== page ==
If ever two were one, then surely we.
If ever man were lov'd by wife, then thee.
If ever wife was happy in a man,
Compare with me, ye women, if you can.
I prize thy love more than whole Mines of gold
Or all the riches that the East doth hold.
My love is such that Rivers cannot quench,
Nor ought but love from thee give recompetence.
Thy love is such I can no way repay,
The heavens reward thee manifold, I pray.
Then while we live, in love let's so persever
That when we live no more, we may live ever.
"To My Dear and Loving Husband" by Anne Bradstreet is a poem dedicated to her husband Simon, as the title denotes. The idea of the piece is fairly straightforward. The author uses comparisons to physical things to describe her passion, and ends the short poem with a charge to her husband to pray that God will bless him for his amazing love, as she cannot ever repay it. She urges her husband to continue to live in love with her, so that their love can live on, even when they themselves are no more; she wishes to be immortalized through love.
Mechanically, this piece is relatively unremarkable. The rhyme scheme appears to be standard rhyming couplets, the aabbcc scheme. There is a slight assonance of the long "A" vowel sound: "Thy love is such I can no way repay/ The heavens reward thee manifold, I pray," (lines 9-10). However, there is the alliteration of line 11's "While we live," and line 12's "When we live," that ends the piece on an audibly pleasing note.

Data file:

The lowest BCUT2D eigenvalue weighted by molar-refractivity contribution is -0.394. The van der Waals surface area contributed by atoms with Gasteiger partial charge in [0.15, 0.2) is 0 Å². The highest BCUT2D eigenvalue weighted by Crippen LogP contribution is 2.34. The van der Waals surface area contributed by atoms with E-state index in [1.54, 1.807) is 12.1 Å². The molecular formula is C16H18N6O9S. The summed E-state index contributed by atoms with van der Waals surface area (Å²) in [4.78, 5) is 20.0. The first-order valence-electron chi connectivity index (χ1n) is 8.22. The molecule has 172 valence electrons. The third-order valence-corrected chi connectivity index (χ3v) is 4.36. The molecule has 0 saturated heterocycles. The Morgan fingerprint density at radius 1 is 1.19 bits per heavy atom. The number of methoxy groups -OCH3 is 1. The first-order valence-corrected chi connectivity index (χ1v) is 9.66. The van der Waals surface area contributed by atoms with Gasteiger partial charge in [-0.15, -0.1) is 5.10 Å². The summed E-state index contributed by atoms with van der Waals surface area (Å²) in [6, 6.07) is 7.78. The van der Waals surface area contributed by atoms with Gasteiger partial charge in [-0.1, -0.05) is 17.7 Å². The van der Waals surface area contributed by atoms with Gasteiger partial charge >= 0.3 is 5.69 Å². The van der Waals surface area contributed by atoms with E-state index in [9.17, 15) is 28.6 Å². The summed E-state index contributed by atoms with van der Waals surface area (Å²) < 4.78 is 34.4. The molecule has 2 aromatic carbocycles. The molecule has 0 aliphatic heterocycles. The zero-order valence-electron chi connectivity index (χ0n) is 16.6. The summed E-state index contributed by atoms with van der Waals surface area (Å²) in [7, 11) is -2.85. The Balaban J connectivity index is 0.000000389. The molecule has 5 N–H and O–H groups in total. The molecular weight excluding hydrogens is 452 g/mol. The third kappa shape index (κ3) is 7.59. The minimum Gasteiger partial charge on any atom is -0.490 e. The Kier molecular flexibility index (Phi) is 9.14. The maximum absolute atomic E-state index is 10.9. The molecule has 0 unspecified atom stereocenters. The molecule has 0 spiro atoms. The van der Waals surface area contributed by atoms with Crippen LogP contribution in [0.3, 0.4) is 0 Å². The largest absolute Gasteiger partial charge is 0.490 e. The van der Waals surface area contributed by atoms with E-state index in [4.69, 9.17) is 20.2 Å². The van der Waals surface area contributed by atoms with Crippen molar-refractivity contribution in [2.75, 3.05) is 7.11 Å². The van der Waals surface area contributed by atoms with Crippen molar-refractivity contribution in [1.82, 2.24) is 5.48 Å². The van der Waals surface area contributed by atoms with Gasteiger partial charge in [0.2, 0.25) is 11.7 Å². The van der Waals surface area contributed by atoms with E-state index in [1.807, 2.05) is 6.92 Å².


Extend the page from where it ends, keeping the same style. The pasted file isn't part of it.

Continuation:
Bradstreet uses many figurative devices in order to convey her message. She uses the repetition of the word "ever" throughout the poem to say that never has there been love to compare to the magnitude of that between herself and her spouse. Interestingly, Anne Bradstreet's three comparisons all have the tangible aspects capitalized: the Mines in line 5, the East in line 6, and the Rivers in line 7. Lines 6-7, "I prize thy love more than Mines of gold/Or all the riches that the East doth hold," is a reference to the Orient and the Far East; during the time when Anne Bradstreet lived, these 'exotic' places were though to be wonderful, filled with riches, and mysterious. The author believes that her relationship with her husband Simon is likewise priceless, and even "All the riches" in the East cannot equal it. "My love is such that Rivers cannot quench," (line 7) in an allusion to Song of Solomon Chapter 8 in the Bible, which tells that "many waters cannot quench love, neither can the floods drown it." It is also through this Biblical reference that the poem relates to love, and surreptitiously, death. The tie-in with love is readily apparent, but death's correlation is harder to ascertain. With Biblical poetry, such as King Solomon's "Song of Solomon" also known as "Song of Songs," "waters" or "rivers" generally were synonymous with 'death.'